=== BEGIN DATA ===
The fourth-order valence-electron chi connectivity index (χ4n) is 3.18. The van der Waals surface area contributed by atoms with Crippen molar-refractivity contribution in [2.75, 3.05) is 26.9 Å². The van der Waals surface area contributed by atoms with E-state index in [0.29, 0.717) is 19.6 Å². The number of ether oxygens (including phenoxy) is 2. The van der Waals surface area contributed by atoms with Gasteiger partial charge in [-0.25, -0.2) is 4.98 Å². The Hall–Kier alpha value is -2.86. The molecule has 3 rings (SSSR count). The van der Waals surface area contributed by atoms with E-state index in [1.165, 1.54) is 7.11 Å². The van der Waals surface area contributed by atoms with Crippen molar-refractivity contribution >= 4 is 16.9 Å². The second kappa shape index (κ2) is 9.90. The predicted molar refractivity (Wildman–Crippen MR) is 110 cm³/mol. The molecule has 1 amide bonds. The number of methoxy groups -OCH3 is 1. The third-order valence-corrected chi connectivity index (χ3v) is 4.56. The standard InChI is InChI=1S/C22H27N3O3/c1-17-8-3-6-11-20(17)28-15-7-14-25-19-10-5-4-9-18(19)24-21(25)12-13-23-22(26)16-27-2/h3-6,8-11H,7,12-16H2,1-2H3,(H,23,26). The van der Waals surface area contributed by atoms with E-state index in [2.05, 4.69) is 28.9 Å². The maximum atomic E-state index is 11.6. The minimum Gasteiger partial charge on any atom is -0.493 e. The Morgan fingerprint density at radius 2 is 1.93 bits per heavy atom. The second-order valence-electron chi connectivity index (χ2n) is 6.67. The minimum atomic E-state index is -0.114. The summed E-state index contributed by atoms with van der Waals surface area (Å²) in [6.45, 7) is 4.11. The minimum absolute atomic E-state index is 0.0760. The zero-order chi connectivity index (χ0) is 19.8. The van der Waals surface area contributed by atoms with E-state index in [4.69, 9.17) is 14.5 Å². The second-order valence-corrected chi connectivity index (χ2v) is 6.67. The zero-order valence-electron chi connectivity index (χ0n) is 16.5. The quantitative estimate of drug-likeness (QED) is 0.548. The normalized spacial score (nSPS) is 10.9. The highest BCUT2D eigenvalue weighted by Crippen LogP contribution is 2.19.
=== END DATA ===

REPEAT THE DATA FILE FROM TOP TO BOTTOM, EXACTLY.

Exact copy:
The fourth-order valence-electron chi connectivity index (χ4n) is 3.18. The van der Waals surface area contributed by atoms with Crippen molar-refractivity contribution in [2.75, 3.05) is 26.9 Å². The van der Waals surface area contributed by atoms with E-state index in [0.29, 0.717) is 19.6 Å². The number of ether oxygens (including phenoxy) is 2. The van der Waals surface area contributed by atoms with Gasteiger partial charge in [-0.25, -0.2) is 4.98 Å². The Hall–Kier alpha value is -2.86. The molecule has 3 rings (SSSR count). The van der Waals surface area contributed by atoms with E-state index in [1.165, 1.54) is 7.11 Å². The van der Waals surface area contributed by atoms with Crippen molar-refractivity contribution >= 4 is 16.9 Å². The second kappa shape index (κ2) is 9.90. The predicted molar refractivity (Wildman–Crippen MR) is 110 cm³/mol. The molecule has 1 amide bonds. The number of methoxy groups -OCH3 is 1. The third-order valence-corrected chi connectivity index (χ3v) is 4.56. The standard InChI is InChI=1S/C22H27N3O3/c1-17-8-3-6-11-20(17)28-15-7-14-25-19-10-5-4-9-18(19)24-21(25)12-13-23-22(26)16-27-2/h3-6,8-11H,7,12-16H2,1-2H3,(H,23,26). The van der Waals surface area contributed by atoms with E-state index in [2.05, 4.69) is 28.9 Å². The maximum atomic E-state index is 11.6. The minimum Gasteiger partial charge on any atom is -0.493 e. The Morgan fingerprint density at radius 2 is 1.93 bits per heavy atom. The second-order valence-electron chi connectivity index (χ2n) is 6.67. The minimum atomic E-state index is -0.114. The summed E-state index contributed by atoms with van der Waals surface area (Å²) in [6.45, 7) is 4.11. The minimum absolute atomic E-state index is 0.0760. The zero-order chi connectivity index (χ0) is 19.8. The van der Waals surface area contributed by atoms with E-state index in [4.69, 9.17) is 14.5 Å². The second-order valence-corrected chi connectivity index (χ2v) is 6.67. The zero-order valence-electron chi connectivity index (χ0n) is 16.5. The quantitative estimate of drug-likeness (QED) is 0.548. The normalized spacial score (nSPS) is 10.9. The highest BCUT2D eigenvalue weighted by Crippen LogP contribution is 2.19.